2.4.1 • Public • Published


A node Express router middleware for RESTful API base on certain folder path.

Rainbow mapping all HTTP request route to controllers folder each as path to file as URL.


$ npm install rainbow


In your express application main file app.js:

var express = require('express');
var rainbow = require('rainbow');
var app = express();
// Here using Rainbow to initialize all routers
app.use('/api', rainbow());


All your controllers for catching HTTP request should be defined in each file in controllers/ folder (could be changed) as same path in URL.

This is the core design for Rainbow! And it makes routing much simpler only by files' paths!

Here writes a router something.js in your controllers/ folder like this:

exports.GET = function (req, res) {
    res.send(200, 'Simple getting.');

If you need some filters, just use an array (RECOMMENDED), or add a filters array property which contains your filters each as a function to the handle function like this:

var authorization = require('authorization');
exports.GET = [authorization, function (req, res) {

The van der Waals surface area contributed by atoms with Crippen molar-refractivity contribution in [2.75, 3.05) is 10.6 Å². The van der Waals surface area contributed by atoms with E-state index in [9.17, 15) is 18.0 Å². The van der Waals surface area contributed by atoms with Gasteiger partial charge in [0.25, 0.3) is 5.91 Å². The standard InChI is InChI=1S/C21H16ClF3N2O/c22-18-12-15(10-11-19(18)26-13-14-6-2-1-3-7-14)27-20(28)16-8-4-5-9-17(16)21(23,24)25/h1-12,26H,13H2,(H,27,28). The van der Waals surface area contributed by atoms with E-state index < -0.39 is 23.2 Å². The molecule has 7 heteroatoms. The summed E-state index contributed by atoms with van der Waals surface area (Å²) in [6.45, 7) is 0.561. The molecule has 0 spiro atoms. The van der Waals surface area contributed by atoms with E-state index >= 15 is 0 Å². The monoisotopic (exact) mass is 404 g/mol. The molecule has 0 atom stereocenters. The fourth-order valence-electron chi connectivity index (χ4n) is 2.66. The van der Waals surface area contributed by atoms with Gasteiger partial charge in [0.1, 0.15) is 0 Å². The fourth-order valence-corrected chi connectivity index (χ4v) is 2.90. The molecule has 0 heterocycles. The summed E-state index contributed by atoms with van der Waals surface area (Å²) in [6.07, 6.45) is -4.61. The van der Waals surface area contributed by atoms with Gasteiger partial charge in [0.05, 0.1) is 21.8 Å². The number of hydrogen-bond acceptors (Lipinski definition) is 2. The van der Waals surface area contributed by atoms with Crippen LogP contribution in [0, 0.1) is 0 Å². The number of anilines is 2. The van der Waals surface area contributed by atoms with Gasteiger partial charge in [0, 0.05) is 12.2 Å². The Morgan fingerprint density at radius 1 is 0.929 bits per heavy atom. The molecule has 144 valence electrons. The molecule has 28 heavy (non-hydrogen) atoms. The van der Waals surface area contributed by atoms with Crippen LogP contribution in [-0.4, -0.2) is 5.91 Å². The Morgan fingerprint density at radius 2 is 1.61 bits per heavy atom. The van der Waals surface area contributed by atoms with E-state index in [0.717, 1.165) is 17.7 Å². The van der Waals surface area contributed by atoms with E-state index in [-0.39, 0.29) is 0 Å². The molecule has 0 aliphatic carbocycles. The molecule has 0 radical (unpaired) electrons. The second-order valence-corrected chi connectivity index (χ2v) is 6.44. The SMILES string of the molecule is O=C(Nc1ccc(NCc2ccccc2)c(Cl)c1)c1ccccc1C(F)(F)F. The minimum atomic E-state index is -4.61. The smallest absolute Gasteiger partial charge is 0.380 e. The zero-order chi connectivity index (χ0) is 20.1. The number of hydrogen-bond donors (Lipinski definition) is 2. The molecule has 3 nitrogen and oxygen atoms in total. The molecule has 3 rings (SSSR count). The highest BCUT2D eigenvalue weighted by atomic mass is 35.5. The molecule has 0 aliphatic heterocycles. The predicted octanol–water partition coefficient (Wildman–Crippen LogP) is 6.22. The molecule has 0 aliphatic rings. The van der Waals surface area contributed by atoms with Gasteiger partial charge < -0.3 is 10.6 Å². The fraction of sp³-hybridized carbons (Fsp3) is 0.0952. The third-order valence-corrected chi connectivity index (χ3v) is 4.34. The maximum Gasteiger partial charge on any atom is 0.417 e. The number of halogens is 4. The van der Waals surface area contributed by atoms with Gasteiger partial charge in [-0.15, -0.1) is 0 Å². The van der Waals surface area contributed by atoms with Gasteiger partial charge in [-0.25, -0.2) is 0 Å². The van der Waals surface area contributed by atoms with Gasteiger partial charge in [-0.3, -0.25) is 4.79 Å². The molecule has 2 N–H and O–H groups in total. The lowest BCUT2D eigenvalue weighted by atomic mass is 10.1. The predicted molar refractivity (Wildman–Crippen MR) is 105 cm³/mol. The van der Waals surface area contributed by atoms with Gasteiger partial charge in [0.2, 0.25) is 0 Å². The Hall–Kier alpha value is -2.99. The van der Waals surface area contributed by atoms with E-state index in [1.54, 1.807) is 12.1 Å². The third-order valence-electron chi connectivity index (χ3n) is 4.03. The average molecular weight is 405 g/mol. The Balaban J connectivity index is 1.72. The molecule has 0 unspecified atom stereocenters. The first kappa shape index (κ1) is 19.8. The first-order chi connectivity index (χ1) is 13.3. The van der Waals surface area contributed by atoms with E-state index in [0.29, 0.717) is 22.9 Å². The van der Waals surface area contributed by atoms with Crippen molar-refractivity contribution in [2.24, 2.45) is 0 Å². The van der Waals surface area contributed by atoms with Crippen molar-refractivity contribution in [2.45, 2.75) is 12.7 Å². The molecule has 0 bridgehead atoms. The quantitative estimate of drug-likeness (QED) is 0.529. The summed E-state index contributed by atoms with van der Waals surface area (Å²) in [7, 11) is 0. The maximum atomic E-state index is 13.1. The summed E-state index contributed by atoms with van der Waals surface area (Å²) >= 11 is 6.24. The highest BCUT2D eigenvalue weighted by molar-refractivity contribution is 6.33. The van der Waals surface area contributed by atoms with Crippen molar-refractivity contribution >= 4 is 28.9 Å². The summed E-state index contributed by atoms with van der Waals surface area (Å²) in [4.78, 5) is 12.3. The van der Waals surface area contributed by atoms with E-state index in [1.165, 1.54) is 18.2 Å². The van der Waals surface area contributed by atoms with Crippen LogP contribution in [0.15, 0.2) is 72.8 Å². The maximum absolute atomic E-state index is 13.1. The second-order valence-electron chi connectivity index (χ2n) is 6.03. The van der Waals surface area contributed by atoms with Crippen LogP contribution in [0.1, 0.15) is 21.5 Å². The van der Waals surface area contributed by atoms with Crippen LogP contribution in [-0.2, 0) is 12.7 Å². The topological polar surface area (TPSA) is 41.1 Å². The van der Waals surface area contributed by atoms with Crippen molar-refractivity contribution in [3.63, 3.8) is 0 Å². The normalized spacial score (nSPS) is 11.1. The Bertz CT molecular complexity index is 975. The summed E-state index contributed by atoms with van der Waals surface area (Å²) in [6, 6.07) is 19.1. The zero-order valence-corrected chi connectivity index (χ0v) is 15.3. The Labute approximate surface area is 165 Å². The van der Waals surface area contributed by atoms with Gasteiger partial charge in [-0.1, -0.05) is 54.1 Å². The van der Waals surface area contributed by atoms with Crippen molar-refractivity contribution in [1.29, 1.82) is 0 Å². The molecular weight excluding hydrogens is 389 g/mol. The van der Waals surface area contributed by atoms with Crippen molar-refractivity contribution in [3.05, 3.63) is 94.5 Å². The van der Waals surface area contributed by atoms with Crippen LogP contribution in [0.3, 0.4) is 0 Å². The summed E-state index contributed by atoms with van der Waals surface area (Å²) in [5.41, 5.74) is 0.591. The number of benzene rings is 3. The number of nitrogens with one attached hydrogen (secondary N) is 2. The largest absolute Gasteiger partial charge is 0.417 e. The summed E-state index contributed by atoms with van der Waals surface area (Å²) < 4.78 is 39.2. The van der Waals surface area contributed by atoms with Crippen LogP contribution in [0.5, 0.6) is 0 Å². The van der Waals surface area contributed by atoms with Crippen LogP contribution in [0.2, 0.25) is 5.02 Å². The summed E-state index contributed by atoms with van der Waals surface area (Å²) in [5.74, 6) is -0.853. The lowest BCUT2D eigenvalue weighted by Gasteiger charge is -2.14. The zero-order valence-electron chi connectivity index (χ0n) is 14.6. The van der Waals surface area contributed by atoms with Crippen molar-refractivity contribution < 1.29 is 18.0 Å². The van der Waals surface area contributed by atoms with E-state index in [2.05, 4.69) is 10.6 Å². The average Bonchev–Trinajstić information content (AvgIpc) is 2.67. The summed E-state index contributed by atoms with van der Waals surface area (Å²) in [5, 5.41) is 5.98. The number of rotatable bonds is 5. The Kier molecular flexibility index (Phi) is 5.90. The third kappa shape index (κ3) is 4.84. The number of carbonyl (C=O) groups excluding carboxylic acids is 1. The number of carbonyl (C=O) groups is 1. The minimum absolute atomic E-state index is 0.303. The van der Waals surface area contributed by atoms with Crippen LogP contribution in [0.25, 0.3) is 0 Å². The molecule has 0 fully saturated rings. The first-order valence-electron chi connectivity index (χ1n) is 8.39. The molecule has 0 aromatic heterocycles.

res.send(200, 'Using middleware queue array');
// or
exports.GET = function (req, res) {
    res.send(200, 'Simple getting.');
// add filters
exports.GET.filters = [authorization];

Also you could define other HTTP methods handlers, but make sure in one file each URL! Example in controllers/user.js:

exports.GET = function (req, res) {
    User.find({where: req.query.name}).success(function (user) {
        res.send(200, user);
exports.PUT = function (req, res) {
    User.create(req.body).success(function (user) {
        res.send(201, user.id);
// You can also define `post` and `delete` handlers.
// ...

If you want all methods to be process in only one controller(something not RESTful), just make exports to be the handle function:

module.exports = function (req, res) {
    // all your process


Params config is supported via router key definition (RECOMMENDED) from v2.0.0. Now you can define express-like routers as a form of <method> <params>. Named params form as in express could be same like :name, while regular expression form should also use string type and wrapped with / at beginning and end. Here are examples:

// normal router without params
// will match when GET with no params
exports.GET = function (req, res) {};
// router with named params
// will match when GET /:username
exports['GET :username'] = function (req, res) {
// router with regular expression params
// will match when GET /123/profile
exports['GET /(\\d+)/profile/'] = function (req, res) {
    res.send('profile by user id: ' + req.params[0]);

Params config is also supported via .params form URL from v0.1.0. You can define your controllers URL with params resolved by native Express like this:

exports.GET = function (req, res) {
    var id = req.params.id;
    // your business
exports.GET.params = ':id?';

Or you can use regular expression also:

exports.GET = function (req, res) {
exports.GET.params = /(\d+)(?:\.\.(\d+))?/;